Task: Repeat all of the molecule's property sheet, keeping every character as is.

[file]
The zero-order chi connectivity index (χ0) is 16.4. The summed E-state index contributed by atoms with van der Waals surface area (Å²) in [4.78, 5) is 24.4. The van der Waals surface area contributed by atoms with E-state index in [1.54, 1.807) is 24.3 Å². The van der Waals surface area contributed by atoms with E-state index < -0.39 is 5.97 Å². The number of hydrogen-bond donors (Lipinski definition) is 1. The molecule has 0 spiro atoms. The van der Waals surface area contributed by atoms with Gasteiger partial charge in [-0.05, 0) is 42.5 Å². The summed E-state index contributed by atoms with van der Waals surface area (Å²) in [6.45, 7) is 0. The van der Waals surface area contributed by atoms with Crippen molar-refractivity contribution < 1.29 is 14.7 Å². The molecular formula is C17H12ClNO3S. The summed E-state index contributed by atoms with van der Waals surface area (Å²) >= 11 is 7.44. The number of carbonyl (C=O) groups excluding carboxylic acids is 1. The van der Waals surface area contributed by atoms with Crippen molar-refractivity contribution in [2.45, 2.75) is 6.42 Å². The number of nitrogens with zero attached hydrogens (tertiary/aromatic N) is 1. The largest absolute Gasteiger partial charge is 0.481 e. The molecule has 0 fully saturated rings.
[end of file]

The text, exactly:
The zero-order chi connectivity index (χ0) is 16.4. The summed E-state index contributed by atoms with van der Waals surface area (Å²) in [4.78, 5) is 24.4. The van der Waals surface area contributed by atoms with E-state index in [1.54, 1.807) is 24.3 Å². The van der Waals surface area contributed by atoms with E-state index < -0.39 is 5.97 Å². The number of hydrogen-bond donors (Lipinski definition) is 1. The molecule has 0 spiro atoms. The van der Waals surface area contributed by atoms with Gasteiger partial charge in [-0.05, 0) is 42.5 Å². The summed E-state index contributed by atoms with van der Waals surface area (Å²) in [6.45, 7) is 0. The van der Waals surface area contributed by atoms with Crippen molar-refractivity contribution < 1.29 is 14.7 Å². The molecular formula is C17H12ClNO3S. The summed E-state index contributed by atoms with van der Waals surface area (Å²) >= 11 is 7.44. The number of carbonyl (C=O) groups excluding carboxylic acids is 1. The van der Waals surface area contributed by atoms with Crippen molar-refractivity contribution in [2.45, 2.75) is 6.42 Å². The number of nitrogens with zero attached hydrogens (tertiary/aromatic N) is 1. The largest absolute Gasteiger partial charge is 0.481 e. The molecule has 0 fully saturated rings.